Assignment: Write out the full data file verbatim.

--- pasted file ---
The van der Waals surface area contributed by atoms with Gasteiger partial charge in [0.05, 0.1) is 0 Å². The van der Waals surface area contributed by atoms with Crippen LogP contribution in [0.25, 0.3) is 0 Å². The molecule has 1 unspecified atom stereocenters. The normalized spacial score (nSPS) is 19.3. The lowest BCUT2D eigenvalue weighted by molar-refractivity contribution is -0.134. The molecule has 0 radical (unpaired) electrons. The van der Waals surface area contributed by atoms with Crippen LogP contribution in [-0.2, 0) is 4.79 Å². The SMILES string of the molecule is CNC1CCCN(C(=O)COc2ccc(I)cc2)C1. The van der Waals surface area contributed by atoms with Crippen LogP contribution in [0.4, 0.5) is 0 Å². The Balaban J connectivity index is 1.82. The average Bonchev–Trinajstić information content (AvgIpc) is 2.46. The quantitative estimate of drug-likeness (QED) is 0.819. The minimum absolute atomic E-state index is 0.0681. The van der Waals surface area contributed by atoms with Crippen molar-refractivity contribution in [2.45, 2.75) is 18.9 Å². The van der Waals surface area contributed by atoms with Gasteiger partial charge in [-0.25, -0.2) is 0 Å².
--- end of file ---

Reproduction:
The van der Waals surface area contributed by atoms with Gasteiger partial charge in [0.05, 0.1) is 0 Å². The van der Waals surface area contributed by atoms with Crippen LogP contribution in [0.25, 0.3) is 0 Å². The molecule has 1 unspecified atom stereocenters. The normalized spacial score (nSPS) is 19.3. The lowest BCUT2D eigenvalue weighted by molar-refractivity contribution is -0.134. The molecule has 0 radical (unpaired) electrons. The van der Waals surface area contributed by atoms with Crippen LogP contribution in [-0.2, 0) is 4.79 Å². The SMILES string of the molecule is CNC1CCCN(C(=O)COc2ccc(I)cc2)C1. The van der Waals surface area contributed by atoms with Crippen LogP contribution in [0.4, 0.5) is 0 Å². The Balaban J connectivity index is 1.82. The average Bonchev–Trinajstić information content (AvgIpc) is 2.46. The quantitative estimate of drug-likeness (QED) is 0.819. The minimum absolute atomic E-state index is 0.0681. The van der Waals surface area contributed by atoms with Crippen molar-refractivity contribution in [2.45, 2.75) is 18.9 Å². The van der Waals surface area contributed by atoms with Gasteiger partial charge in [-0.25, -0.2) is 0 Å².